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Recession Watch: Making the Cut

Today, the Atlanta Symphony announced that its musicians have agreed to a 5% pay cut as part of a second round of organization-wide cost-cutting measures that started with reductions to administrative staff salaries in March. Yesterday, it was the St. Paul Chamber Orchestra whose players agreed to a 12% pay reduction for the 2009-10 season; cost-cutting efforts there include reducing senior management’s salaries by 15.5% and eliminating 7 administrative positions. In the wake of this news, I started idly tallying up a list of orchestras that have announced significant cuts in the last month, and the results are sobering: Cleveland, Pittsburgh, Philadelphia, Minnesota, and that's just off the top of my head. Let's not even start with the opera companies.

Some companies, of course, can't blame their woes entirely on the recession. After the beleaguered New York City Opera announced its reduced 2009-10 season, as I mentioned last week, it emerged that they may have neglected to make nice with the musicians' union (AGMA), which now is threatening to strike. The inexperience of George Steel, the company's newly-appointed general manager, may be showing.

By Anne Midgette  |  April 7, 2009; 10:58 AM ET
Categories:  national  
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The entire financial model for serious arts organizations is out of whack, and everyone involved is going to have to deal with it -- now or later. And the longer they wait, the worse the consequences.

The days of the $100K/week music director are numbered. Add to that the $500K+ president, the $20K/performance soloist & conductor, the $150K stagehand (check out the Met's 990 on GuideStar), and on down the list, and there are big problems. Plus, the essentially adversarial relationship between management and the unions--performers and technicians--is both unsustainable and silly. Both sides will have to give, just like almost every industry is doing.

If they are smart, both sides will take this as an opportunity to develop a real partnership rather than a competition. Don't hold your breath.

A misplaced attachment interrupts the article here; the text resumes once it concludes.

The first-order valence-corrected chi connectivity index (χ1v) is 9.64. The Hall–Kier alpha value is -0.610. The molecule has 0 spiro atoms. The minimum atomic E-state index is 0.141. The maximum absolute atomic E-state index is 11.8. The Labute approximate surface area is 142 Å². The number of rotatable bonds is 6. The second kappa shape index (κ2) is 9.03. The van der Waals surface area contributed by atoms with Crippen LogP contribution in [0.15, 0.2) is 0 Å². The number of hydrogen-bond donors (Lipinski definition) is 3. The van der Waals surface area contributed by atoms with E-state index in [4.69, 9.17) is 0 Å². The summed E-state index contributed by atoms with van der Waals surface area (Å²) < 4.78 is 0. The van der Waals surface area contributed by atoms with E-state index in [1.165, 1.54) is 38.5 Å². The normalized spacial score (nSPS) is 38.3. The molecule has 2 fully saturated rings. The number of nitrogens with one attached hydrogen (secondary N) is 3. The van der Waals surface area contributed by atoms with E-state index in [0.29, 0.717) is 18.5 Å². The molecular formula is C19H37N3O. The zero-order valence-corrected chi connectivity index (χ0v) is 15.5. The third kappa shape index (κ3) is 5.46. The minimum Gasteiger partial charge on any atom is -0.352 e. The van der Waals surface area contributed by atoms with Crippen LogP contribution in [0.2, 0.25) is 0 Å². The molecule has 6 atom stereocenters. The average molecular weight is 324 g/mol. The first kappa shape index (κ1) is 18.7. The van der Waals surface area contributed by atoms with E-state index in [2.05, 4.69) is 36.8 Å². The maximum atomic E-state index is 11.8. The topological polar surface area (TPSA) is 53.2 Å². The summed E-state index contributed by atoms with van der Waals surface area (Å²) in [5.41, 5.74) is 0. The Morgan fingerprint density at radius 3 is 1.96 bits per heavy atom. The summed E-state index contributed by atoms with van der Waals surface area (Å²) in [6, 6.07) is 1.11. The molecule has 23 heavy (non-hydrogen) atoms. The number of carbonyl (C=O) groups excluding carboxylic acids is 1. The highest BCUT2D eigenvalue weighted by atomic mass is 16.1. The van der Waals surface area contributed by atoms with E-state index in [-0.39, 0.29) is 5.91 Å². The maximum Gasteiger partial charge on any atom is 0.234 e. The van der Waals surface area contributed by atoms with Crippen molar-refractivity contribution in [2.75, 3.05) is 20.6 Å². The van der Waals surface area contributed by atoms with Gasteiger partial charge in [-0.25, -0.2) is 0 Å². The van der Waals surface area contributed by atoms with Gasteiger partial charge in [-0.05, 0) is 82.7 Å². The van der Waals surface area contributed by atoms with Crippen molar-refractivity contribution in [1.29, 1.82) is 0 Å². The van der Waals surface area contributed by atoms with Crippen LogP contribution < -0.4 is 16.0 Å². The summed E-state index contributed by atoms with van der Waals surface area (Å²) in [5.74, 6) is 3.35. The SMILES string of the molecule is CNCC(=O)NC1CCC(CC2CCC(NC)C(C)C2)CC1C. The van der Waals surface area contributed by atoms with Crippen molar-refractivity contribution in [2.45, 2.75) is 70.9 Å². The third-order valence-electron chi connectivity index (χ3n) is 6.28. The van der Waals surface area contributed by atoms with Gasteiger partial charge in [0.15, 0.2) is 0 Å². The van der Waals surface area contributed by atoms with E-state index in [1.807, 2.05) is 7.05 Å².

Posted by: groundhogdayguy | April 7, 2009 11:40 AM | Report abuse

Groundhogdayguy is absolutely right. I would add to the discussion Peter Dobrin's enlightening piece from last week:

Though some of the executive salaries do seem high, for every executive or musician that makes $100K+, there are thousands of managers and musicians that make far, far less. The starting salaries for entry level administrators at major institutions here in Washington is high $20s/low $30s, and even for mid-to-senior level managers, salaries are not much higher. Let's not let a select few with big salaries detract from the fact that the vast majority of artists and arts administrators aren't getting rich off of working in the arts.

This is not to say that the NSO musicians, Michael Kaisers and Emmanuel Ax's of the arts world aren't worth every penny--THEY ARE. They're profoundly talented artists, leaders and innovators that are vital to the field. Most of the executives and musicians work very hard, have years and years of experience, and really do earn their pay. And let's not forget that it's the stagehands that keep the artists safe--no one wants a stagehand at $10 per hour that wouldn't care if that fly fell on the sopranos head. But until we find a sustainable model for arts orgs as a whole, it feels very difficult to justify some of salaries/fees that they demand.

These organizations are nonprofits with charitable missions. I (and, I imagine, the funders) would rather see more dollars going towards producing the art on stage and affecting change through arts outreach programs than going into salaries.

As my wishy-washy response demonstrates, the issue of salary cuts is not a simple one and I applaud the organizations and artists that are thinking seriously about this and coming up with workable solutions.

Posted by: anony2 | April 7, 2009 1:01 PM | Report abuse

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